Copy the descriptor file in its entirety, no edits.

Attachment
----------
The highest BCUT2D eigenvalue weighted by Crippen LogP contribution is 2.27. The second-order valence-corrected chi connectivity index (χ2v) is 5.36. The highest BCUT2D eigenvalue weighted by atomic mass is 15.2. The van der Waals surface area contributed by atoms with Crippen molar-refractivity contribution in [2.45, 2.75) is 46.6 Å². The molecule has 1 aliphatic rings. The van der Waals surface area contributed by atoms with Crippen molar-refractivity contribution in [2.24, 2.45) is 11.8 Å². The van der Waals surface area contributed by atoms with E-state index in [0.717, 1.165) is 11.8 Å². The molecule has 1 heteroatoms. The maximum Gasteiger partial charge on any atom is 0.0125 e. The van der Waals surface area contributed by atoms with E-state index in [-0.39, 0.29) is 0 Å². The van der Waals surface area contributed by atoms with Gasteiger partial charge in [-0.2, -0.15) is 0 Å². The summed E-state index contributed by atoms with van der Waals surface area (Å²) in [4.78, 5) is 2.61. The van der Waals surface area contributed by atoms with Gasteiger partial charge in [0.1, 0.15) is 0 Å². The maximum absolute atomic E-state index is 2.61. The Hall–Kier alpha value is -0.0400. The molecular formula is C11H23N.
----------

The highest BCUT2D eigenvalue weighted by Crippen LogP contribution is 2.27. The second-order valence-corrected chi connectivity index (χ2v) is 5.36. The highest BCUT2D eigenvalue weighted by atomic mass is 15.2. The van der Waals surface area contributed by atoms with Crippen molar-refractivity contribution in [2.45, 2.75) is 46.6 Å². The molecule has 1 aliphatic rings. The van der Waals surface area contributed by atoms with Crippen molar-refractivity contribution in [2.24, 2.45) is 11.8 Å². The van der Waals surface area contributed by atoms with E-state index in [0.717, 1.165) is 11.8 Å². The molecule has 1 heteroatoms. The maximum Gasteiger partial charge on any atom is 0.0125 e. The van der Waals surface area contributed by atoms with E-state index in [-0.39, 0.29) is 0 Å². The van der Waals surface area contributed by atoms with Gasteiger partial charge in [-0.2, -0.15) is 0 Å². The summed E-state index contributed by atoms with van der Waals surface area (Å²) in [4.78, 5) is 2.61. The van der Waals surface area contributed by atoms with Gasteiger partial charge in [0.1, 0.15) is 0 Å². The maximum absolute atomic E-state index is 2.61. The Hall–Kier alpha value is -0.0400. The molecular formula is C11H23N.